In The News
As coal mining deaths mount, so does proof of industry indifference to workers
By Dominique Paul Noth
Editor, Labor Press
As the death toll rose to 29 in West Virginia’s coal mining disaster, the worst in decades, as the community buried its dead, evidence also mounted that much of this human tragedy could have been avoided in this always dangerous profession. The drive for corporate profits at this mining company revealed practices throughout the industry that led to these deaths and now has spurred in-depth investigations.
Cynicism circles the new attention. Many union members and West Virginia families fear the result will be a flurry of emotional concern followed by the same entrenched preference for profits over people's survival, because that is what happened after past disasters.
The Obama administration will be under the gun to prove a difference this time.
It has already brought managerial improvements and new investigative attention to the mining indstry but even Obama’s secretary of labor, Hilda Solis, lamented in interviews that the federal laws and fines are not tough enough and the nation still needed to develop better rules and work on long delayed congressional action to rein in the lingering behavior of private companies.
The private push for profits combined with strong lobbying by the mining industry and weaknesses in federal law have short-circuited mining improvements. Until existing technology is employed for worker safety and takes precedence over the bottom line, the deaths and injuries will continue and perhaps increase, experts say.
The bulk of evidence makes that judgement unavoidable, not political.
The non-union Upper Big Branch mine, where the accident occurred, has led the nation in the dangerous levels of methane gas (which many attribute to causing the explosion and certainly prevented rescue operations for days unti the mine could be ventilated). The mine had been fined more than $382,000 in the past year for repeated serious violations involving its ventilation plan and equipment, yet little improvement had occurred and the number of violations indicated that it was easier for the company to pay up than to change for the better.
In the last 22 years, Massey Energy Co., which owns the Upper Big Branch mine, has committed over 1,000 serious health and safety violations. Last year alone, noted AFL-CIO President Richard Trumka, a former mine worker himself, “Massey Mine, and its CEO, Don Blankenship, have been cited for over 450 safety violations in this mine. Massey paid over $1 million in fines in the past year alone – and has failed to pay hundreds of thousands of dollars more in fines that it is contesting.” Those fines and many more were imposed even during the Bush administration but Massey was allowed to skate.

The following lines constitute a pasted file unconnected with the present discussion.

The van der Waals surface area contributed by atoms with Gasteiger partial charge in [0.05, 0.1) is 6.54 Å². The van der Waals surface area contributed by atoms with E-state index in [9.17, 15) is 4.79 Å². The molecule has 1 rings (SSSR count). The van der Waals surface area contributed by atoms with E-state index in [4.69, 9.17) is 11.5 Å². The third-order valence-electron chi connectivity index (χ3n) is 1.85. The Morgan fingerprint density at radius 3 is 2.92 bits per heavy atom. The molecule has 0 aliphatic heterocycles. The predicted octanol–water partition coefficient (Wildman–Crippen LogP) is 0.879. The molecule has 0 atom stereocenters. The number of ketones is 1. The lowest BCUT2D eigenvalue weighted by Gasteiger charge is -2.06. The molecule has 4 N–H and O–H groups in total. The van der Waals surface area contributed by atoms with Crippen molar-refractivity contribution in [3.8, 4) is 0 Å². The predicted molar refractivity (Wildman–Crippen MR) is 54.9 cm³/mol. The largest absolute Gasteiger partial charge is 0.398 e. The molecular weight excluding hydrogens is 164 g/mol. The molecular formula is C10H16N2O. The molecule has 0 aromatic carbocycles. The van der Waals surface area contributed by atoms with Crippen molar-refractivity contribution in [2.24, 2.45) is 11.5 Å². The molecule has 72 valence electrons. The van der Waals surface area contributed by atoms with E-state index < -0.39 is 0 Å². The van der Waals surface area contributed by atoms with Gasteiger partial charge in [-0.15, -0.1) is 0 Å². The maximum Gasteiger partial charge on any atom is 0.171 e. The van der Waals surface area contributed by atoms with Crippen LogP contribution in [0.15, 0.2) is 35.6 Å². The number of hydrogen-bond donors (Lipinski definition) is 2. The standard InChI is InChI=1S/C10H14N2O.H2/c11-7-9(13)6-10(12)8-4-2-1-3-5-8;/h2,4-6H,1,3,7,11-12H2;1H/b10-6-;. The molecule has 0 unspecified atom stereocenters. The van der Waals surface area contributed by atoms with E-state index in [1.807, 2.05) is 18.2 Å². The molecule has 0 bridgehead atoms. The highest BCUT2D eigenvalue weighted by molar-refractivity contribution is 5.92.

Former mining companies CEOs were regularly put in charge of mine safety bureaucracy from 2000 to 2006, a procedure detailed in a companion Workers Memorial Day article at milwaukeelabor.org.
Last year, in a Tea Party rally, Blankenship attacked the Mine Safety and Health Administration (MSHA) and said efforts to ensure miner safety were "as silly as global warming."
Noted Trumka: “This incident isn’t just a matter of happenstance, but rather the inevitable result of a profit-driven system and reckless corporate conduct. Many mining companies have given too little attention to safety over the years and too much to the bottom line.”
Investigations support Trumka indictment.
The disaster is likely to bring new focus on legislation backed by Rep. George Miller (D-Calif.), to strengthen mine safety laws, which were long dormant but updated in some measure in 2006. In a case of irony or chutzpah, the mining industry opposes Miller’s proposal saying it might delay the $1 billion in improvements it agreed to after that 2006 Sage mining tragedy. What the mining industry ads fail to reveal is that those Sago safety reforms were focused almost exclusively on sustaining trapped miners long enough to rescue them, not on preventing underground explosions – and only occurred because of human tragedy and congressional pressure.
Kentucky lawyer and safety advocate Tony Oppegard told the Associate Press that the federal safety agency needs to push Congress to mandate six inspections of underground mines each year, rather than four. Other preventive measures offered include requiring coal companies to pump out the methane gas before mining a coal deposit, which many feel would have averted the most recent disaster, and conducting more accurate testing to determine the flammability of conveyer belts and other mine equipment — the most common causes of mine fires.
The National Institute for Occupational Safety and Health has discovered that modern mining equipment spits out more coal dust, which can intensify a small explosion into a deadly blast.
Yet without regulatory teeth from Congress, OSHA and other investigators can only recommend to the industry, not insist. The ball in now in Congress’ court, though the tragedies could continue in the mines themselves unless Congress is goaded to act.